In light of this move, Plymouth’s 3 UKIP Councillors will most likely portray themselves as the rebellious anti-establishment underdogs but only a cursory glance at their voting patterns shows that they are just as much a part of the problem. Having offered no resistance to the cuts by not tabling an alternative budget and even voting against implementing a living wage for all Council staff, it is clear that UKIP in Plymouth are just another brand of establishment offering another brand of austerity.

With no illusions in Labour as the reality of this grand cuts coalition will start going about its business of butchering public services, people will very quickly start looking for alternatives. The trade union leaders will now have a very difficult time arguing that Labour are an alternative when the evidence is clearly showing otherwise. The attacks on jobs, conditions and public services will now come thick and fast and people will be looking for a means of organising to fight back and resist the compounding of an already desperate situation.

People will not need to look far as the Socialist Party and TUSC continue to campaign for an end to the cuts and the immediate implementation of a £10 an hour minimum wage, standing shoulder to shoulder with workers as they take to strike action. Labour’s collaboration with the Tories shows that they are not in any way an alternative. We can either mourn at the loss of a Party that is no longer ours or we can be part of the building of an alternative that effectively counters what the Tories have in store for us. Now is the time to get involved with TUSC, join the Socialist Party and build a movement to end austerity.

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The April Theses

Lenin wrote the April Theses upon his return to Russia in April 1917 and it marked an important shift in the direction of the Bolshevik Party. The main shift was a rejection of the idea that a socialist revolution could only be sought after a successful bourgeois revolution took place, paving the way for capitalism.

Essentially, Lenin recognised the idea that Two-Stage theory was flawed and Trotsky’s notion of permanent revolution should be adopted. This would mean that rather than waiting for the establishment of a bourgeois democracy and the development of a capitalist class in Russia, Lenin recognised the need for workers to take control and make demands in their interests directly; to prevent the formation of counter-revolution.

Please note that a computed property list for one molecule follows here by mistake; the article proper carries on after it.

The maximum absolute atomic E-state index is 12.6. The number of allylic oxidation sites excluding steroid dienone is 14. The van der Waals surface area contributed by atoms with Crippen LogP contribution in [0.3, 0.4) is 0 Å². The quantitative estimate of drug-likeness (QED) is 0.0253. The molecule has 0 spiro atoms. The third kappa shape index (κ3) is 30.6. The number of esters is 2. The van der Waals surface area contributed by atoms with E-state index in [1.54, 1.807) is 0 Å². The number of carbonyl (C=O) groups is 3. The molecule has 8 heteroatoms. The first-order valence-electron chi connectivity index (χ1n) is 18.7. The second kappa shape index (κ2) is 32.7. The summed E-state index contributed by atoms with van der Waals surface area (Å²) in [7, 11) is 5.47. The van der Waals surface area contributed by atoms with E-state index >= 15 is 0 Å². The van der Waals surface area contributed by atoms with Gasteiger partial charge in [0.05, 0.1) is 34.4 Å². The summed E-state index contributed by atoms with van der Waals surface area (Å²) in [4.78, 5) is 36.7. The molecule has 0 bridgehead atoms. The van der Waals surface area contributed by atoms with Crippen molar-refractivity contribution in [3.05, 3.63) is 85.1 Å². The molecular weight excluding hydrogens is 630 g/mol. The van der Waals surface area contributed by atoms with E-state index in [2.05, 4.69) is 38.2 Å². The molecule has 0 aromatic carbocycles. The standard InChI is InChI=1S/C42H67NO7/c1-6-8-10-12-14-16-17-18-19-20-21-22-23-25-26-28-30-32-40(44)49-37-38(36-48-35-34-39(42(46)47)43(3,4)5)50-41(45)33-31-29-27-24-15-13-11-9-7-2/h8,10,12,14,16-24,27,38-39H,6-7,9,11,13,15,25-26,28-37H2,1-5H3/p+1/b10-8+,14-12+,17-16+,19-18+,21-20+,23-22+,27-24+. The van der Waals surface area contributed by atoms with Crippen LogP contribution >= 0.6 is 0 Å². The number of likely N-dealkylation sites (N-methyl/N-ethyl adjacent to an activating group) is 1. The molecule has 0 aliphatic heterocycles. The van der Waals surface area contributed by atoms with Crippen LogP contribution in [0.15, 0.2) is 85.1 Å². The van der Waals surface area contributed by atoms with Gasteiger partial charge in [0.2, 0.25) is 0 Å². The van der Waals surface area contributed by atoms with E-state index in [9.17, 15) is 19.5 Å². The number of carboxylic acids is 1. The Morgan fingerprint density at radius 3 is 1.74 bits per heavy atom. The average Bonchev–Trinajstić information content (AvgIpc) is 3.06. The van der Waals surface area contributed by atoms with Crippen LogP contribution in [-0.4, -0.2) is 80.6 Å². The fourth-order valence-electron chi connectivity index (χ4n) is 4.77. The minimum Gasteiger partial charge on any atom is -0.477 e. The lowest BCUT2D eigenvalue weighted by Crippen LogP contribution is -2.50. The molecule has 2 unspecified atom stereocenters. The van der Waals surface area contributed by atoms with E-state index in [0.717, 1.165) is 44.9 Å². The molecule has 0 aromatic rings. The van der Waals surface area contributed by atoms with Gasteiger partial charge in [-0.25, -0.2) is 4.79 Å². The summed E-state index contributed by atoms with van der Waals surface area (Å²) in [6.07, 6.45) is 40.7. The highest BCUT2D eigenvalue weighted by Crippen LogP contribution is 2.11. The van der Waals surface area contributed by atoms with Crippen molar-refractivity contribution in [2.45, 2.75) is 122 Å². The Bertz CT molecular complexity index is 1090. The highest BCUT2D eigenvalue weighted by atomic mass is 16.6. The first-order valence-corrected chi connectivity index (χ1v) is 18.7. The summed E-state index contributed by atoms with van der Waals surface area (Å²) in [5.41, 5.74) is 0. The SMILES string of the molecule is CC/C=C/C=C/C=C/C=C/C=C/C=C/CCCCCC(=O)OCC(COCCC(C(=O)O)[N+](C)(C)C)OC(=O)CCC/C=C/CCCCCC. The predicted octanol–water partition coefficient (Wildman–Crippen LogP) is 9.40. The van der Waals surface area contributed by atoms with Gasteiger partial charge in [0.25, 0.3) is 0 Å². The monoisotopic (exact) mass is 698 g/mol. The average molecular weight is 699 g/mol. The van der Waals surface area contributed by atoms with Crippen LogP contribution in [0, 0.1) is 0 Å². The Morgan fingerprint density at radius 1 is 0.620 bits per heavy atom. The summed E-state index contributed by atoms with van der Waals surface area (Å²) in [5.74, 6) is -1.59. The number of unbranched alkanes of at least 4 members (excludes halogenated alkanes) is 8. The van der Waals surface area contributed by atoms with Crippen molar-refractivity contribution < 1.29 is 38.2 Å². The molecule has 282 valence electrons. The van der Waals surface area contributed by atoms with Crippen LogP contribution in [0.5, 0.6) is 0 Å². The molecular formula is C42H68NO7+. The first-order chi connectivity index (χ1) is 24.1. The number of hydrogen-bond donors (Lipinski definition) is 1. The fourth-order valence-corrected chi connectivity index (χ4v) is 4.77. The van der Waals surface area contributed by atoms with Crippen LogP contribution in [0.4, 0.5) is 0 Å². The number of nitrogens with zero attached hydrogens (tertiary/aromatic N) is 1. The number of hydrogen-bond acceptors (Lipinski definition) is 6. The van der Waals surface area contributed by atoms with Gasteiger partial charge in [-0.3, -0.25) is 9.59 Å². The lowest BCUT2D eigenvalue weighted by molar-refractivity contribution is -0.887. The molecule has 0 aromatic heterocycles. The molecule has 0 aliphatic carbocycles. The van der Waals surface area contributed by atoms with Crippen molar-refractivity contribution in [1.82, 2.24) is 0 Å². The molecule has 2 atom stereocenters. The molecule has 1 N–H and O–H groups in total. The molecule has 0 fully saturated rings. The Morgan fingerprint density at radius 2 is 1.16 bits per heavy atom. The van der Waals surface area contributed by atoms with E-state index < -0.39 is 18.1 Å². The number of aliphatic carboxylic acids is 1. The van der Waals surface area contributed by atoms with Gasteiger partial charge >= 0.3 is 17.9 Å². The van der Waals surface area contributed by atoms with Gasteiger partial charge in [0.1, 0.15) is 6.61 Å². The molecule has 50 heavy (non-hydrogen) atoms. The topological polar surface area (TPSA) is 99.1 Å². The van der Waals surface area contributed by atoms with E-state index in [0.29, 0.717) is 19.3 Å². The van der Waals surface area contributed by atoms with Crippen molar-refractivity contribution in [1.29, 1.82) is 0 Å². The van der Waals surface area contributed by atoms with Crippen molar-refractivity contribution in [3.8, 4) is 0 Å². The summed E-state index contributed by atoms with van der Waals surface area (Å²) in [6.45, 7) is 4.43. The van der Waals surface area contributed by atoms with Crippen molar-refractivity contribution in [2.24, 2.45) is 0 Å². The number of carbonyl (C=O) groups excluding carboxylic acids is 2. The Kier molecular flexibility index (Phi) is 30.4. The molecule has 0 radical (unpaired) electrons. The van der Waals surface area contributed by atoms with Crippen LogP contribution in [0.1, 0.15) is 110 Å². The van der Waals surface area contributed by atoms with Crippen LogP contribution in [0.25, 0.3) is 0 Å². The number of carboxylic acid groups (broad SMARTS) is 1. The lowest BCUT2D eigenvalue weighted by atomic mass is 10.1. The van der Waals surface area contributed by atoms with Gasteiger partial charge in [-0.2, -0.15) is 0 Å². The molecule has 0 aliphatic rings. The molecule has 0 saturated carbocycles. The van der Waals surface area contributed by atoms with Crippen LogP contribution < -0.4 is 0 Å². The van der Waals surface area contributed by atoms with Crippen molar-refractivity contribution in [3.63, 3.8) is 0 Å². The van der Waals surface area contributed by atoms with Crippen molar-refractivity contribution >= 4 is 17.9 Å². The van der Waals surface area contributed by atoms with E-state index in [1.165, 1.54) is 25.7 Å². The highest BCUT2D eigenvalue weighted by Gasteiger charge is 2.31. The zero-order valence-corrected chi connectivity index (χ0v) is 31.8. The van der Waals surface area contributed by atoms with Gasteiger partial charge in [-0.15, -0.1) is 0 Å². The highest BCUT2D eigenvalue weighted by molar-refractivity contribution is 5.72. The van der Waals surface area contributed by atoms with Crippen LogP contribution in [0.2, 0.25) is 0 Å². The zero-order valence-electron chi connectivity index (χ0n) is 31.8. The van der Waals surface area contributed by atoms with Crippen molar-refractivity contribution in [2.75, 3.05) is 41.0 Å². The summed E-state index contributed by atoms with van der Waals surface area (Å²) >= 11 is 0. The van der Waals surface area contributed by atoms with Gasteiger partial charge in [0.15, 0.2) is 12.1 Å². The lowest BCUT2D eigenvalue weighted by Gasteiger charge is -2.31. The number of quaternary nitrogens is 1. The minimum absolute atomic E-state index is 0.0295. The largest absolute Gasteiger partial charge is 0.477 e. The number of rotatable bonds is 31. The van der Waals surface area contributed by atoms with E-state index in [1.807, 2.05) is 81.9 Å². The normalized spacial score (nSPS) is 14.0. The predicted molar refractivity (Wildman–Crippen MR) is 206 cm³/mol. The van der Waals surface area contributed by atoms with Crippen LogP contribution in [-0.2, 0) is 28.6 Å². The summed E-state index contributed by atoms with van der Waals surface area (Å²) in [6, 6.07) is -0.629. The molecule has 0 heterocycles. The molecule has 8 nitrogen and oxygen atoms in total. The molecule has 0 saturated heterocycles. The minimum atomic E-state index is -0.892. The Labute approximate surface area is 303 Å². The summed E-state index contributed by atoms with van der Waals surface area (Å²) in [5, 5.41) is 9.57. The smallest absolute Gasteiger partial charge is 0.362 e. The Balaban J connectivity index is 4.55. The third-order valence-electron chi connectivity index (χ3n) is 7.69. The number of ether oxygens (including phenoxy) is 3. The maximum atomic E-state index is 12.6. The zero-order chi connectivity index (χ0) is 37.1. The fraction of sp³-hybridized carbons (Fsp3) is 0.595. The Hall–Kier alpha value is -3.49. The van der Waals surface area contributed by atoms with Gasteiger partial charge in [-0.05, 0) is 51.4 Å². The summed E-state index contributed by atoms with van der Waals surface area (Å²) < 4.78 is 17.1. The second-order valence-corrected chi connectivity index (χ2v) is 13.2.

In the April Theses, Lenin called for the immediate end to its involvement in World War One due to it being an Imperialist war rather than a war which was necessary for “revolutionary defencism”. Lenin also made it clear that there were many sections of the proletariat who honestly believed that the war was being fought for the purposes of revolutionary defencism. He made it clear that the Bolsheviks should take the time to explain to the masses why they were mistaken in this belief by pointing out their error.

This is, in my view, a perfect example of how a vanguard party of the working-classes should conduct themselves. Rather than making a decision on behalf of working-class people and assuming that they will follow, Lenin highlights the importance of engaging with working-class people and bringing them round to our ideas through discussion. It is by doing so that we can remain at the heart of the working-class struggle and not an ultra-left or sectarian faction.

With the demand for an end to Russia’s involvement in the war Lenin made it clear that all annexations should be renounced in deed not just in word. This highlights a tactic used by bourgeois parties and bourgeois apologists which can still be seen in mainstream politics today.

Labour have said that they are opposed to the privatisation of the NHS, the bedroom tax and anti-union laws and yet they have made no pledges to reverse the changes. The Conservatives pledged all manner of things before the election, one of the most memorable being no top-down reorganisation of the NHS which is now on the road to privatisation. Even the Lib-Dems have betrayed working-class people with similar lies and in doing so have lost a generation of youth voters. Students will not soon forget that not only did the Lib-Dems go against their pledge to end fees for students, instead they have compounded their betrayal by being a part of seeing fees triple.

Lenin also called for no support for the provisional government precisely because of “the utter falsity of all its promises”. By exposing the vast chasm between the word and deed of bourgeois parties and juxtaposing it with the conviction of those within the Socialist Party, we will hopefully be able to win over much of the disillusioned working-class masses and encourage them to draw the revolutionary conclusions that are necessary to affect the changes needed rather than putting their faith in the hollow words of political charlatans.